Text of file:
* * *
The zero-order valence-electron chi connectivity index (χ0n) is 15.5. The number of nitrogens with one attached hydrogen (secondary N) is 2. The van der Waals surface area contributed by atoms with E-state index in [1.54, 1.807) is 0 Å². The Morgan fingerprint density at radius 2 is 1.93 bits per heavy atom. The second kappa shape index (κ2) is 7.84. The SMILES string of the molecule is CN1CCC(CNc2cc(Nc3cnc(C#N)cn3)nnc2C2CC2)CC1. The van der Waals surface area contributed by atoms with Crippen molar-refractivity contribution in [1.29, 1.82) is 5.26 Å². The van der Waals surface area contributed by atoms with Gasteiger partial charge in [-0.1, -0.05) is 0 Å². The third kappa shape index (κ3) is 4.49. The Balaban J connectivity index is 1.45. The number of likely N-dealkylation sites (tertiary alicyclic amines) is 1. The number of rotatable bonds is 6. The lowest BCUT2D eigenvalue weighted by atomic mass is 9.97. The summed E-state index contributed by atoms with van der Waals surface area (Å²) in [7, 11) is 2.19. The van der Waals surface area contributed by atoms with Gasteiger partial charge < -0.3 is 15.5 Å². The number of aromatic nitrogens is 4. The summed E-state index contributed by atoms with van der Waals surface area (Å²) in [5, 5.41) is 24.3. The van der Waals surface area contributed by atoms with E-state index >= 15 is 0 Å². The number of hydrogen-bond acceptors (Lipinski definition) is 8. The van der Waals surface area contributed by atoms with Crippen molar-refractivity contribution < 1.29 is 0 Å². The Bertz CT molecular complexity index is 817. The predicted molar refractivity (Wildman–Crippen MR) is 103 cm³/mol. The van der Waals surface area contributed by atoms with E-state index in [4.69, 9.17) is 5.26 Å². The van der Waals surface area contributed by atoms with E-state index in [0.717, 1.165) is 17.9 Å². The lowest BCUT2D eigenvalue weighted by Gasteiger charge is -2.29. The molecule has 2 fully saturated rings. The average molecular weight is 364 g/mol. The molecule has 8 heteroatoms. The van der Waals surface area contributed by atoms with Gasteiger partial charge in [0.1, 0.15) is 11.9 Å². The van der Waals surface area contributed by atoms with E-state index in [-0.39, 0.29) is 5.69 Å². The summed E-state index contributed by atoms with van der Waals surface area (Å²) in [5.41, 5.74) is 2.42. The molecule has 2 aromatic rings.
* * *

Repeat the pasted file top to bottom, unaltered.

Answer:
The zero-order valence-electron chi connectivity index (χ0n) is 15.5. The number of nitrogens with one attached hydrogen (secondary N) is 2. The van der Waals surface area contributed by atoms with E-state index in [1.54, 1.807) is 0 Å². The Morgan fingerprint density at radius 2 is 1.93 bits per heavy atom. The second kappa shape index (κ2) is 7.84. The SMILES string of the molecule is CN1CCC(CNc2cc(Nc3cnc(C#N)cn3)nnc2C2CC2)CC1. The van der Waals surface area contributed by atoms with Crippen molar-refractivity contribution in [1.29, 1.82) is 5.26 Å². The van der Waals surface area contributed by atoms with Gasteiger partial charge in [-0.1, -0.05) is 0 Å². The third kappa shape index (κ3) is 4.49. The Balaban J connectivity index is 1.45. The number of likely N-dealkylation sites (tertiary alicyclic amines) is 1. The number of rotatable bonds is 6. The lowest BCUT2D eigenvalue weighted by atomic mass is 9.97. The summed E-state index contributed by atoms with van der Waals surface area (Å²) in [7, 11) is 2.19. The van der Waals surface area contributed by atoms with Gasteiger partial charge < -0.3 is 15.5 Å². The number of aromatic nitrogens is 4. The summed E-state index contributed by atoms with van der Waals surface area (Å²) in [5, 5.41) is 24.3. The van der Waals surface area contributed by atoms with E-state index >= 15 is 0 Å². The number of hydrogen-bond acceptors (Lipinski definition) is 8. The van der Waals surface area contributed by atoms with Crippen molar-refractivity contribution < 1.29 is 0 Å². The Bertz CT molecular complexity index is 817. The predicted molar refractivity (Wildman–Crippen MR) is 103 cm³/mol. The van der Waals surface area contributed by atoms with E-state index in [4.69, 9.17) is 5.26 Å². The van der Waals surface area contributed by atoms with E-state index in [0.717, 1.165) is 17.9 Å². The lowest BCUT2D eigenvalue weighted by Gasteiger charge is -2.29. The molecule has 2 fully saturated rings. The average molecular weight is 364 g/mol. The molecule has 8 heteroatoms. The van der Waals surface area contributed by atoms with Gasteiger partial charge in [0.1, 0.15) is 11.9 Å². The van der Waals surface area contributed by atoms with E-state index in [-0.39, 0.29) is 5.69 Å². The summed E-state index contributed by atoms with van der Waals surface area (Å²) in [5.41, 5.74) is 2.42. The molecule has 2 aromatic rings.